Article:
LinkedIn is a powerful networking tool for business professionals. It is the preferred network for many people because the rules of engagement are more rigid and professional. No one is going to send you a mafia wars invite, nor will anyone post any weird photos from your youth. It’s just business.
While the rules (both formal and informal) of connecting on LinkedIn are what makes this site so useful for many of us, it also has its pitfall for those who don’t understand the nuances.
For example, when someone sends you an invitation to connect on LinkedIn you have three options: accept the invitation, archive it or “I don’t know this person”. What happens if you accept is obvious. If you archive it, the invitation just disappears into the ether – no real consequences for either party.
However, what many people new to LinkedIn may not realize is, there can be serious consequences for the inviter if you choose the “I don’t know this person” (IDK) option. You see, LinkedIn takes their rules very seriously. They know many members of LinkedIn use it as their primary social media site exactly because of these rules. They work hard to enforce these rules so the culture remains consistent.
So what happens when you click IDK on someone’s invitation to connect? LinkedIn tracks those. When a person hits five IDKs, their account is suspended until they get a verbal hand slap from the LinkedIn police. After promising never to do it again, most users have their account reinstated.
Why should you care?
Let me tell you a story one of my LinkedIn connections shared.
Rich Fiene, a marketing manager from Minneapolis-St. Paul, met someone at a networking event. A few months after the event he invited her to connect on LinkedIn. His plan was to ask her to quote on some work after they were connected.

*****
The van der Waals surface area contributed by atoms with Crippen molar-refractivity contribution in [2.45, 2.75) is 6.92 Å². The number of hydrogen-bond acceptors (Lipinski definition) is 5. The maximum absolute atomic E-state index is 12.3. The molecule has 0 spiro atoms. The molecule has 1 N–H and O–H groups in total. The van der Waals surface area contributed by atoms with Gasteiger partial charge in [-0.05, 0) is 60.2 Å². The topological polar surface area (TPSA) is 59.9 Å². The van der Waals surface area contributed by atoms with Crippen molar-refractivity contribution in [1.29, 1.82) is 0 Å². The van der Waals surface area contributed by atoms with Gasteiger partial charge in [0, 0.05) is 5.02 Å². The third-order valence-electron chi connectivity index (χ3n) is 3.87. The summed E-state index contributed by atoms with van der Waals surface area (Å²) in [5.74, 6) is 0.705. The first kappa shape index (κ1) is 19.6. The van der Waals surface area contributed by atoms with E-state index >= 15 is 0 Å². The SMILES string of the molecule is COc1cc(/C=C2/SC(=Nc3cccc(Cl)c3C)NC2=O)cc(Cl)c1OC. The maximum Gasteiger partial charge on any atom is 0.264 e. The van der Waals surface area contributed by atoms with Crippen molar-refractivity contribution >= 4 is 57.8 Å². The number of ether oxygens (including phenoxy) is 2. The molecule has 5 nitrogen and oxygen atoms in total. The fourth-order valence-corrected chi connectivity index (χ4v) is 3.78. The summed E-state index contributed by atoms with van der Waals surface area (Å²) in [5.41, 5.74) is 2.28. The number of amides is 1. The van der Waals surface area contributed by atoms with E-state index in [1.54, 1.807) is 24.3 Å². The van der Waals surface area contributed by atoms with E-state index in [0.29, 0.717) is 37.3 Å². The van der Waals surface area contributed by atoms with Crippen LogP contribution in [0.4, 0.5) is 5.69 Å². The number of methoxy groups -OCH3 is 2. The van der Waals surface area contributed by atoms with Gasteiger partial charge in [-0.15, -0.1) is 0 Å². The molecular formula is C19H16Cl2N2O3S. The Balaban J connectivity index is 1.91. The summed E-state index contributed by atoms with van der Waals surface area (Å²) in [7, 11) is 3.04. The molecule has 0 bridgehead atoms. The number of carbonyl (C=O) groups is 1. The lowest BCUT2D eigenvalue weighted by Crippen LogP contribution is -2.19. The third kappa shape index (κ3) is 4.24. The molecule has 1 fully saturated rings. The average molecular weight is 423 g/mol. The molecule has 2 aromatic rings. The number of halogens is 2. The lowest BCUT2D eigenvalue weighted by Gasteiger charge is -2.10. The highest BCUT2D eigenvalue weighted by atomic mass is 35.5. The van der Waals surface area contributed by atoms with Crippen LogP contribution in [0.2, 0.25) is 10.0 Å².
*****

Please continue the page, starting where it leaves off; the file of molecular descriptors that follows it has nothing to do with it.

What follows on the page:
“She IDK’d me which put me at five and sent me to LinkedIn jail,” he wrote. “After the fact I sent her a note reminding her again about where we met and included that I was going to get a quote for her services. Of course she was more than willing to provide me with a bid and wanted to connect! I told her I went with another connection and explained to her had she archived my invite I would have still let her bid but since she IDK’d I wasn’t interested in her service.”
Understand the Rules
For me this is a great story about why you should be an open networker on LinkedIn. Even if you don’t know someone (or have forgotten), you never know how they’re going to be of value to you. By refusing to connect, this woman missed out on a chance to bid and perhaps get work.
This story also illustrates why you need to understand the rules of the road before getting in your virtual car and driving through the world of online networking. If you get it wrong, you can inadvertently shoot yourself in the foot. (My apologies for the mixed metaphor).
It makes me wonder, why this woman going to networking meetings and on LinkedIn if she doesn’t want to connect with new people and doesn’t remember people she meets. Hey, I’m a baby boomer and I can tell you my memory ain’t what it was. But when I get an invitation, I’d certainly check my business card collection to see if we’d met. If all else fails, I would reply to the request asking how we knew each other before hitting IDK.
Being an optimist, I prefer to think this woman didn’t understand the consequences of hitting IDK. However she clearly lost out in this case.
Never hit the IDK button on any LinkedIn invitation you get. If you truly don’t want a connection, archive it. Use the IDK as a last resort for dealing with stalkers, spammers and all-round dirty players.
However, I also urge you to think twice about even hitting the archive link. You never know when accepting an invitation will be the first step towards a lucrative new customer.
Andrea J. Stenberg
Do you have a story about accepting or declining invitations on LinkedIn, or another social media site? Please leave a comment and share your thoughts.